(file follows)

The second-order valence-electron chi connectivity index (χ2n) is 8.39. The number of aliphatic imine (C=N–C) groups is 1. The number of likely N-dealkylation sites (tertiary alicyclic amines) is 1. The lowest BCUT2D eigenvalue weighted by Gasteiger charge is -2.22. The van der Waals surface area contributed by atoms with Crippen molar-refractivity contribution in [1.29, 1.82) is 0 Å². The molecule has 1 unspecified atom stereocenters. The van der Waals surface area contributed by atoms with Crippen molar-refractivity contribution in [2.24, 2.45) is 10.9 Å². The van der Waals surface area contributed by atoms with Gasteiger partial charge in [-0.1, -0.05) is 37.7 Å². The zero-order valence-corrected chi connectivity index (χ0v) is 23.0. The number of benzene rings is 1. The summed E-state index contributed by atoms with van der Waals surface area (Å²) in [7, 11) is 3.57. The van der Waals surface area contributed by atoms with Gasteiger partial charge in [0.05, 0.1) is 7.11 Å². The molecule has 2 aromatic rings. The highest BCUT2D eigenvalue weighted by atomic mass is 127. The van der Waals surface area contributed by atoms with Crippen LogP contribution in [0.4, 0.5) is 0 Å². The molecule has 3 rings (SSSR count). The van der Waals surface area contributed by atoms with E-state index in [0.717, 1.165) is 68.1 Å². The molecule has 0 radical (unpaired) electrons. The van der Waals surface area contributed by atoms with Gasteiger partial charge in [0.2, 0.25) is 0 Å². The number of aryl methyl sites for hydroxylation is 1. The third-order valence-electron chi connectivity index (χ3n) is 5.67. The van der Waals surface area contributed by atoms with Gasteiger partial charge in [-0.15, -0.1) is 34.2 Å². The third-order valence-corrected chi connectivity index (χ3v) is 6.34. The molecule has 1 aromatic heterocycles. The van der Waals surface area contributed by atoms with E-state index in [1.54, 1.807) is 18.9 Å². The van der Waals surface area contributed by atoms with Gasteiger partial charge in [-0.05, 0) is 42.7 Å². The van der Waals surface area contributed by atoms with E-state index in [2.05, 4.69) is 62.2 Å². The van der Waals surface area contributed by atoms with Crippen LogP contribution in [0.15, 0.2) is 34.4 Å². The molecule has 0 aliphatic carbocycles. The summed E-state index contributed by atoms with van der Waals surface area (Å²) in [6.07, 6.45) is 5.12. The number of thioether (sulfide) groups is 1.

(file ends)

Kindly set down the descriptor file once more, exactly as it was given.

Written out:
The second-order valence-electron chi connectivity index (χ2n) is 8.39. The number of aliphatic imine (C=N–C) groups is 1. The number of likely N-dealkylation sites (tertiary alicyclic amines) is 1. The lowest BCUT2D eigenvalue weighted by Gasteiger charge is -2.22. The van der Waals surface area contributed by atoms with Crippen molar-refractivity contribution in [1.29, 1.82) is 0 Å². The molecule has 1 unspecified atom stereocenters. The van der Waals surface area contributed by atoms with Crippen molar-refractivity contribution in [2.24, 2.45) is 10.9 Å². The van der Waals surface area contributed by atoms with Gasteiger partial charge in [-0.1, -0.05) is 37.7 Å². The zero-order valence-corrected chi connectivity index (χ0v) is 23.0. The number of benzene rings is 1. The summed E-state index contributed by atoms with van der Waals surface area (Å²) in [7, 11) is 3.57. The van der Waals surface area contributed by atoms with Gasteiger partial charge in [0.05, 0.1) is 7.11 Å². The molecule has 2 aromatic rings. The highest BCUT2D eigenvalue weighted by atomic mass is 127. The van der Waals surface area contributed by atoms with Crippen LogP contribution in [0.4, 0.5) is 0 Å². The molecule has 3 rings (SSSR count). The van der Waals surface area contributed by atoms with E-state index in [0.717, 1.165) is 68.1 Å². The molecule has 0 radical (unpaired) electrons. The van der Waals surface area contributed by atoms with Gasteiger partial charge in [0.2, 0.25) is 0 Å². The number of aryl methyl sites for hydroxylation is 1. The third-order valence-electron chi connectivity index (χ3n) is 5.67. The van der Waals surface area contributed by atoms with Gasteiger partial charge in [-0.15, -0.1) is 34.2 Å². The third-order valence-corrected chi connectivity index (χ3v) is 6.34. The molecule has 1 aromatic heterocycles. The van der Waals surface area contributed by atoms with E-state index in [1.54, 1.807) is 18.9 Å². The van der Waals surface area contributed by atoms with Gasteiger partial charge in [-0.05, 0) is 42.7 Å². The van der Waals surface area contributed by atoms with E-state index in [2.05, 4.69) is 62.2 Å². The van der Waals surface area contributed by atoms with Crippen LogP contribution in [0.15, 0.2) is 34.4 Å². The molecule has 0 aliphatic carbocycles. The summed E-state index contributed by atoms with van der Waals surface area (Å²) in [6.07, 6.45) is 5.12. The number of thioether (sulfide) groups is 1.